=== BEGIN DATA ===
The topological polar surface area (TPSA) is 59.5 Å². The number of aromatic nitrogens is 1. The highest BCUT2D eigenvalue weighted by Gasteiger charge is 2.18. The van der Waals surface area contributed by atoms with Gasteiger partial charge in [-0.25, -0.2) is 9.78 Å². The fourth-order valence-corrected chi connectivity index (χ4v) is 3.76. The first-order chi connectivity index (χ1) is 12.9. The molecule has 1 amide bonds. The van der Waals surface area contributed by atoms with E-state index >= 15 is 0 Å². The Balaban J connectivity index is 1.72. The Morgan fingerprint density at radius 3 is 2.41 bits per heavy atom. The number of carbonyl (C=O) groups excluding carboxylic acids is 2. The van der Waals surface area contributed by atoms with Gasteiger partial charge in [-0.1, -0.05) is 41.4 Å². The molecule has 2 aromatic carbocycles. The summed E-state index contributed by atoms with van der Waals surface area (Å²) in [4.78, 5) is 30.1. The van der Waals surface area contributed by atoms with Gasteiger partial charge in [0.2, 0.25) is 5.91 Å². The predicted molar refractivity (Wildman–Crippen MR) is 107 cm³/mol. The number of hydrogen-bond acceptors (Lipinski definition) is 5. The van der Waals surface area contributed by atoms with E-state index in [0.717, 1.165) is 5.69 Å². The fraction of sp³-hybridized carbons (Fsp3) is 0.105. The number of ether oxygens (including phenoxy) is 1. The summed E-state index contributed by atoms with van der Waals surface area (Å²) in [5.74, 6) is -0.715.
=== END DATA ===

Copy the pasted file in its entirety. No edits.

The topological polar surface area (TPSA) is 59.5 Å². The number of aromatic nitrogens is 1. The highest BCUT2D eigenvalue weighted by Gasteiger charge is 2.18. The van der Waals surface area contributed by atoms with Gasteiger partial charge in [-0.25, -0.2) is 9.78 Å². The fourth-order valence-corrected chi connectivity index (χ4v) is 3.76. The first-order chi connectivity index (χ1) is 12.9. The molecule has 1 amide bonds. The van der Waals surface area contributed by atoms with E-state index >= 15 is 0 Å². The Balaban J connectivity index is 1.72. The Morgan fingerprint density at radius 3 is 2.41 bits per heavy atom. The number of carbonyl (C=O) groups excluding carboxylic acids is 2. The van der Waals surface area contributed by atoms with Gasteiger partial charge in [-0.1, -0.05) is 41.4 Å². The molecule has 2 aromatic carbocycles. The summed E-state index contributed by atoms with van der Waals surface area (Å²) in [4.78, 5) is 30.1. The van der Waals surface area contributed by atoms with Gasteiger partial charge in [0.2, 0.25) is 5.91 Å². The predicted molar refractivity (Wildman–Crippen MR) is 107 cm³/mol. The number of hydrogen-bond acceptors (Lipinski definition) is 5. The van der Waals surface area contributed by atoms with E-state index in [0.717, 1.165) is 5.69 Å². The fraction of sp³-hybridized carbons (Fsp3) is 0.105. The number of ether oxygens (including phenoxy) is 1. The summed E-state index contributed by atoms with van der Waals surface area (Å²) in [5.74, 6) is -0.715.